Budget notebook PCs, and even some of the more expensive ones, have one problem in common: battery life. So how do you keep your machine running on a single charge? Here are a few tips and tricks you probably aren’t using:
1) Manually change your screen’s brightness
The number one cause of your battery drain is your screen. No other part of your laptop draws as much power as the display, and automated solutions—in my experience—don’t work well to balance this situation. The better option is to consciously change your screen’s brightness.
The Easy Way: Once you unplug your charger, immediately reduce your screen’s brightness and keep going low till everything is still legible. As long as you can see it, that’s the point to take it to.
The Hard Way: You might not want to reduce your brightness immediately because of whatever you are using the laptop for. So what do you do then? I use a formula where I divide the battery’s level by two, and set the brightness at that. As the battery reduces, I reduce the brightness—again, going as low as possible till a point where I can still see the screen. The advantage of this method is that if you think you’re going to get to a plug point soon enough, then you don’t end up having a substandard screen experience from the start.
2) Change The Power Options
Go to Start > Power Options and see which plan you are using. Chances are, it’s the “Balanced” scheme. If you are running low on battery, it’s better to go with the Power Saver option so your computer doesn’t waste any of its limited juice.
If you want to do a task that requires horsepower, then by all means, switch to “High Performance” mode. Just remember to switch back to Power Saver when you’re done. The easiest way to switch is from your System Tray, where the battery indicator is. Click the battery icon and you’ll get options to switch plans.
3) Create Your Own Power Plan And Hibernate
Power Options also lets you create a power plan that you can customize how you see fit. In that, choose to turn off the display in 5 minutes of idle time, and put the computer to sleep after 10 minutes. But a better idea is to skip sleeping altogether and tell the PC to hibernate.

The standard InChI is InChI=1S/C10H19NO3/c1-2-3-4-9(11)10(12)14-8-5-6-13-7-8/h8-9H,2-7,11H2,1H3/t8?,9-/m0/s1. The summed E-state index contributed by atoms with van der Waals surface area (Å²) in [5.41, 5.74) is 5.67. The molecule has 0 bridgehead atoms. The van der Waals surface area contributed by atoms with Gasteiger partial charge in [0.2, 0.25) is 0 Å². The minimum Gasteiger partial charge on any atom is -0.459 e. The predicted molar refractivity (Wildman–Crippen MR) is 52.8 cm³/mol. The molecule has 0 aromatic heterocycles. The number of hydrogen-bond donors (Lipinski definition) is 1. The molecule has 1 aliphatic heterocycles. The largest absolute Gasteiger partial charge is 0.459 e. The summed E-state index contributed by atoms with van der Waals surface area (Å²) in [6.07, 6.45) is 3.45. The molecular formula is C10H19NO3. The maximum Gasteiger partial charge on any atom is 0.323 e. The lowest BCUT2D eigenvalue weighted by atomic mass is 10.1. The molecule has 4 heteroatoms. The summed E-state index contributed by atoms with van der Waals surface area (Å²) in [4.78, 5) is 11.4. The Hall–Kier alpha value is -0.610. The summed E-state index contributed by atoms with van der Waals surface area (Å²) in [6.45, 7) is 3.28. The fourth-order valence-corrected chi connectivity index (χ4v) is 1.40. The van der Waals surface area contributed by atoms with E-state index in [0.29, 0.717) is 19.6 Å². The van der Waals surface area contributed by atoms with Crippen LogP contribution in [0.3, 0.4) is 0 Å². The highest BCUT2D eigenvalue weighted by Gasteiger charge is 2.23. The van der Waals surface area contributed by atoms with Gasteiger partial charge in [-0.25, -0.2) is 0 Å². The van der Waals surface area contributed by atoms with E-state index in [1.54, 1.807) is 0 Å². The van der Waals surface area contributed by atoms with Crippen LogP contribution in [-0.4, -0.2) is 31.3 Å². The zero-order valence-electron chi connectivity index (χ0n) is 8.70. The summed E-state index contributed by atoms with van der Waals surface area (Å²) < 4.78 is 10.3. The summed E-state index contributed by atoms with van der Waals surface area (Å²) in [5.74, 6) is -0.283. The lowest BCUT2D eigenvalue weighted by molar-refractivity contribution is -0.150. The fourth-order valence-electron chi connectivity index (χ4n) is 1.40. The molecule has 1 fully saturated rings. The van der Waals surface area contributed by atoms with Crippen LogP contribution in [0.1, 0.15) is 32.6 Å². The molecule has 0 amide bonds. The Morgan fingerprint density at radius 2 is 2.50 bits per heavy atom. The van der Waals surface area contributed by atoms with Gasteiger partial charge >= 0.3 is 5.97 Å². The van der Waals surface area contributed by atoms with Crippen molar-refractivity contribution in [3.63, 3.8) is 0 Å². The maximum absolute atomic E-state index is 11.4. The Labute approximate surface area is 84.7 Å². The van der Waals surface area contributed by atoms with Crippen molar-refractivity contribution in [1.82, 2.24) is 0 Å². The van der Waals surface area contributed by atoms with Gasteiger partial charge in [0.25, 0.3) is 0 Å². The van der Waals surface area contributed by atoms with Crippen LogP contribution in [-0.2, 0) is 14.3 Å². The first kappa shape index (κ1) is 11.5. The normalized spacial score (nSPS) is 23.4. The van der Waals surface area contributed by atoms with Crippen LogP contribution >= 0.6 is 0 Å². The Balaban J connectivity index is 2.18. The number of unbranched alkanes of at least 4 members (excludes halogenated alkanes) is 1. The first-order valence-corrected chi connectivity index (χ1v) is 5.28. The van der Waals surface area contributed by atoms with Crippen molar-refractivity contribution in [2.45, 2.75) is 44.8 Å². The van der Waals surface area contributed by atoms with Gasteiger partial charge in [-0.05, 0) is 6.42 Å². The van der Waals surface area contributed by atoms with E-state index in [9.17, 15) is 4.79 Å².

In Hibernate mode, your PC is as good as shut down, but it starts up quickly (because your last setting is saved). Sleep mode still keeps the machine running and thus consumes a little battery. Plus, things like Windows Update or antivirus scans often wake your PC out of sleep mode to run, so it’s not the best way to save battery if you aren’t going to be around.
To switch on Hibernate, you need to click “Change advanced power settings” within your power plan, and then expand the “Sleep” option to see an entry for Hibernate. In that, set the time to 11 minutes, so that after your PC goes into sleep mode, it will start hibernating soon after.
4) “If You Aren’t Using It, Disable It”
The general rule to keep in mind is, “If you aren’t using it, disable it.” So don’t keep a USB drive plugged in if it isn’t needed. Those siphon your laptop’s battery to work, so disconnect it. If you aren’t using your Bluetooth, disable it. If there is an Ethernet cable available, use that over Wi-Fi. Simple things, but when you add them up, you’ll save a lot of battery life.
5) Don’t Panic and Just Use Common Sense
A low battery warning can set off a red alert in your head and panic seeps in. Relax. By now, you are used to changing the settings on their phone to conserve battery. The same things apply to laptops. You know that when there isn’t a Wi-Fi network, you switch your Wi-Fi off; do the same with your laptop. Just like you reduce the smartphone screen’s brightness yourself and disable auto-brightness, do it on your notebook PC too. Phones have told you what matters and what doesn’t when it comes to battery life, so use the same logic here and you’ll be fine.
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